victory over Tetzel and to an opening for commencing the
struggle against the abuses connected with the preaching of
the Indulgence. Here we may recall the words of his pupil
Oldecop, already quoted before : "He spoke in unmeasured
terms against it [i.e. Indulgence-preaching], with great
impetuosity and audacity." He started the controversy,
being, says Oldecop, " by nature proud and audacious."^

Carried away by the astounding and ever-growing
applause of those who were otherwise loyal to the Church,
and deaf to the warnings and admonitions given him,
Luther launched among the people a German work entitled

1 Letter to Bishop Hieronymus Scultetus of May 22, 1518 (?),
" Briefweohsel," 1, p. 150 : " Inter quad sunt de quibus dubito, nonnulla
ignoro, aliqua et nego." P. 151 : " Disputo non asse.ro" etc.

2 " Chronik," ed. K. Euling, p. 48 f. Cp. above, p. 280.


"A Sermon on Indulgences and Grace," which contains
statements yet more vehement and seditious. Almost at
the same time, and in the greatest haste, he put on paper the
weighty " Resolutions " on his theses, written in Latin
for the benefit of the more learned. The latter appeared in
print in the spring of 1518.

Meanwhile, at the beginning of 1518, the Archbishop of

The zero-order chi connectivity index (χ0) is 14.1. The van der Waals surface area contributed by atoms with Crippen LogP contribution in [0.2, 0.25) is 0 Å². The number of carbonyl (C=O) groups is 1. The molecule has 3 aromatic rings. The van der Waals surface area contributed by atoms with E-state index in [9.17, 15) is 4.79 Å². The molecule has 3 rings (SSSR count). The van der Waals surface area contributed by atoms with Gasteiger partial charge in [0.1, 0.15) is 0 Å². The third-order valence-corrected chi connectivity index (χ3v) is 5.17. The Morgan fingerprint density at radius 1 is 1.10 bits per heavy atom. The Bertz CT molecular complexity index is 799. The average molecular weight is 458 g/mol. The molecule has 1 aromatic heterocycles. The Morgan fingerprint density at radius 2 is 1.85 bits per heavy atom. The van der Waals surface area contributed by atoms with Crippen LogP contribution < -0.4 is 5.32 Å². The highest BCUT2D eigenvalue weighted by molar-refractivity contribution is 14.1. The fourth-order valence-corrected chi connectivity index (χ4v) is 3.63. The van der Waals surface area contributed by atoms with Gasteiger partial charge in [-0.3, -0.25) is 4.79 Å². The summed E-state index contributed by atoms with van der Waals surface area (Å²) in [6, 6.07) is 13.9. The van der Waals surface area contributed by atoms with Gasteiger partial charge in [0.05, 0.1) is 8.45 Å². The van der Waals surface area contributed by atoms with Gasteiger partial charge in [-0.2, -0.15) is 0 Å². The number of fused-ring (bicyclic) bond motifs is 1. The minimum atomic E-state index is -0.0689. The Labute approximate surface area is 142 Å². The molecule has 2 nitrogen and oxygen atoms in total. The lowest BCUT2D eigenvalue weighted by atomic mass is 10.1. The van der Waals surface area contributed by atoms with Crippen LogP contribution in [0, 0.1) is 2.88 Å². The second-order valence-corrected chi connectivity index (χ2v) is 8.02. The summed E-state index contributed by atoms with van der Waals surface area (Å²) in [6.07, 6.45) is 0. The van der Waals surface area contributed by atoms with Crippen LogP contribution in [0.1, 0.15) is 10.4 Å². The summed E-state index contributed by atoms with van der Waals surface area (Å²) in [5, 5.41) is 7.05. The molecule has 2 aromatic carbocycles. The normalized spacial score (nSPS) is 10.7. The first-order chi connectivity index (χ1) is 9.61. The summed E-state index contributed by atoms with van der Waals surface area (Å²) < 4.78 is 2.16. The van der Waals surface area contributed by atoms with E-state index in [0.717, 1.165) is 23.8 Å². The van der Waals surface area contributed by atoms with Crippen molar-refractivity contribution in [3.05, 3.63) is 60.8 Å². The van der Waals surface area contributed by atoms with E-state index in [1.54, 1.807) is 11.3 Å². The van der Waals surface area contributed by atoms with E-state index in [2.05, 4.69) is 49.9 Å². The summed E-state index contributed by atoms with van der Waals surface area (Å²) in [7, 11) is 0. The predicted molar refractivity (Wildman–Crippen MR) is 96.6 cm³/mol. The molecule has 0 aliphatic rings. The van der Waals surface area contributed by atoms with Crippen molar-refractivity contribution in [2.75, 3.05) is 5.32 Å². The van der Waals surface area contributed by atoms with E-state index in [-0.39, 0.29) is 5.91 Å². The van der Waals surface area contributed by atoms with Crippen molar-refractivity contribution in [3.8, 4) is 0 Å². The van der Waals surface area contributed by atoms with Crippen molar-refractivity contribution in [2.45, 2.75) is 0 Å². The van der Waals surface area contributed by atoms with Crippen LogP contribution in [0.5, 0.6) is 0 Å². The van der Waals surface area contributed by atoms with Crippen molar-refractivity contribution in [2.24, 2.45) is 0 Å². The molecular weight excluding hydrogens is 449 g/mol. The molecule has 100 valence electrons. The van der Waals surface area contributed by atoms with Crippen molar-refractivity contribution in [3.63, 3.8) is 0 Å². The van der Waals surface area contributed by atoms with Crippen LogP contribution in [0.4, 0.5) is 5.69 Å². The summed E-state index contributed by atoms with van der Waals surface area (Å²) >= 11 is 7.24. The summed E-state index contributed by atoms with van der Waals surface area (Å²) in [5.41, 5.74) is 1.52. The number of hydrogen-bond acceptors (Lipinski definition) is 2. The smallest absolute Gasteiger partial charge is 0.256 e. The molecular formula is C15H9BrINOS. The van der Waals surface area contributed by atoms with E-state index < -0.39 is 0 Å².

Mayence had forwarded to Rome an account of the move-
ment which had been started and of the Monk's theses.
As a result of this step the Pope, Leo X, on February 3,
instructed P. Gabriele della Volta, Vicar to the General of
the Augustinians, to seek to turn Luther aside from his
erroneous views by letter and by the admonitions of honest
and learned men ; delay might fan the spark into a flame
which it might be impossible to extinguish.'^

There is no doubt that instructions to this effect were
despatched by Volta to Staupitz, and probably other
measures were contemplated at the approaching Chapter of
the German Augustinian Congregation at Heidelberg ; the
calming of the storm was a duty incumbent primarily on
the Order itself, and the Holy See accordingly decided ±o
act through Luther's immediate superiors. Unfortunately,
nothing whatever is known of any steps taken by the Order
at this early stage. At the Heidelberg Chapter, which was
held towards the end of April (above, p. 315) the election of
a new Vicar-General of the Congregation to which Luther
belonged had to take place ; a new Rural Vicar had also to
be elected in place of Luther, as the latter had now com-
pleted his term of office. It seems plain that Staupitz and
the large party who favoured Luther wished to act as gently
as possibfe and not to interfere in the movement beyond
making the necessary change in the person of the Rural

After Luther had received the summons to Heidelberg,
the Elector wrote to Staupitz a letter dated Friday in

^ Cp. Pastor, "History of the Popes," volume vii., English trans-
lation, p. 361. Kalkoff, " Forschungen zu Luthers romischem Prozess,"'
Rom., 1905, p. 44 f., and " Zu Luthers romischem Prozess : Das
Verfahren des Erzbischofs v. Mainz gegen Luther," in " Zeitschrift